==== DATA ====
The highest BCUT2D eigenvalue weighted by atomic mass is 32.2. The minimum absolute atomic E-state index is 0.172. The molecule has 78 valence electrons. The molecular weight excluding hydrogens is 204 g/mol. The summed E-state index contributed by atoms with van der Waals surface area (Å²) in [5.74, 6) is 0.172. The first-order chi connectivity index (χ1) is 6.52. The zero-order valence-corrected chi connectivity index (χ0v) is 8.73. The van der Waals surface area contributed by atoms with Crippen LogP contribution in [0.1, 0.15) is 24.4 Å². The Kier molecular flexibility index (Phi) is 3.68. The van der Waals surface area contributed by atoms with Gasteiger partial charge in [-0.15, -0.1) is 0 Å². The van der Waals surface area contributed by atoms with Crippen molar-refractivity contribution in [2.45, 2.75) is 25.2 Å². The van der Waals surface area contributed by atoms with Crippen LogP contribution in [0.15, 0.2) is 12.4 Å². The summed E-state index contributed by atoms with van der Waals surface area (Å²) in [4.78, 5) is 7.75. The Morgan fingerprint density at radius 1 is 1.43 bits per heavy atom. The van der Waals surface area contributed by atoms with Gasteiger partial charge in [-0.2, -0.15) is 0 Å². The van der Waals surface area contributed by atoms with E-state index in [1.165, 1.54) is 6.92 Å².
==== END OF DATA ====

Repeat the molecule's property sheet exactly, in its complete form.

The highest BCUT2D eigenvalue weighted by atomic mass is 32.2. The minimum absolute atomic E-state index is 0.172. The molecule has 78 valence electrons. The molecular weight excluding hydrogens is 204 g/mol. The summed E-state index contributed by atoms with van der Waals surface area (Å²) in [5.74, 6) is 0.172. The first-order chi connectivity index (χ1) is 6.52. The zero-order valence-corrected chi connectivity index (χ0v) is 8.73. The van der Waals surface area contributed by atoms with Crippen LogP contribution in [0.1, 0.15) is 24.4 Å². The Kier molecular flexibility index (Phi) is 3.68. The van der Waals surface area contributed by atoms with Gasteiger partial charge in [-0.15, -0.1) is 0 Å². The van der Waals surface area contributed by atoms with Crippen molar-refractivity contribution in [2.45, 2.75) is 25.2 Å². The van der Waals surface area contributed by atoms with Crippen LogP contribution in [0.15, 0.2) is 12.4 Å². The summed E-state index contributed by atoms with van der Waals surface area (Å²) in [4.78, 5) is 7.75. The Morgan fingerprint density at radius 1 is 1.43 bits per heavy atom. The van der Waals surface area contributed by atoms with Gasteiger partial charge in [-0.2, -0.15) is 0 Å². The van der Waals surface area contributed by atoms with E-state index in [1.165, 1.54) is 6.92 Å².